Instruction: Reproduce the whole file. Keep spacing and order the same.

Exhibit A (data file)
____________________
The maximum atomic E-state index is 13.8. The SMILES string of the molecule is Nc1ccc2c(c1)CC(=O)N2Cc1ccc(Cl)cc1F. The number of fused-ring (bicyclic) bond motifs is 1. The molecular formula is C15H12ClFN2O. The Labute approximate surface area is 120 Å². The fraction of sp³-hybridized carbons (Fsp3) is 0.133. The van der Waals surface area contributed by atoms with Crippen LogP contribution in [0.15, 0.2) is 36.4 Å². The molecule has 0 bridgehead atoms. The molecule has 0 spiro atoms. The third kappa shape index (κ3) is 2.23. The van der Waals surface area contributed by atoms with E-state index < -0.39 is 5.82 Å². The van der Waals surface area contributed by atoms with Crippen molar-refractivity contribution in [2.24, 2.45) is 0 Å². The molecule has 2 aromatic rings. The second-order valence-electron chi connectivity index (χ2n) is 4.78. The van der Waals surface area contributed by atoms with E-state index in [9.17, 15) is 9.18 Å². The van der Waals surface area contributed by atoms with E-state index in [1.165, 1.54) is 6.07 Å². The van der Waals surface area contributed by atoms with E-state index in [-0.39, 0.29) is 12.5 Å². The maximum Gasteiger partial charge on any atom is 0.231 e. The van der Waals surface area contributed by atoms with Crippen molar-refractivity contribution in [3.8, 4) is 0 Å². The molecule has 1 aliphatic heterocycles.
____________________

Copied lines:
The maximum atomic E-state index is 13.8. The SMILES string of the molecule is Nc1ccc2c(c1)CC(=O)N2Cc1ccc(Cl)cc1F. The number of fused-ring (bicyclic) bond motifs is 1. The molecular formula is C15H12ClFN2O. The Labute approximate surface area is 120 Å². The fraction of sp³-hybridized carbons (Fsp3) is 0.133. The van der Waals surface area contributed by atoms with Crippen LogP contribution in [0.15, 0.2) is 36.4 Å². The molecule has 0 bridgehead atoms. The molecule has 0 spiro atoms. The third kappa shape index (κ3) is 2.23. The van der Waals surface area contributed by atoms with E-state index < -0.39 is 5.82 Å². The van der Waals surface area contributed by atoms with Crippen molar-refractivity contribution in [2.24, 2.45) is 0 Å². The molecule has 2 aromatic rings. The second-order valence-electron chi connectivity index (χ2n) is 4.78. The van der Waals surface area contributed by atoms with E-state index in [9.17, 15) is 9.18 Å². The van der Waals surface area contributed by atoms with E-state index in [1.165, 1.54) is 6.07 Å². The van der Waals surface area contributed by atoms with E-state index in [-0.39, 0.29) is 12.5 Å². The maximum Gasteiger partial charge on any atom is 0.231 e. The van der Waals surface area contributed by atoms with Crippen molar-refractivity contribution in [3.8, 4) is 0 Å². The molecule has 1 aliphatic heterocycles.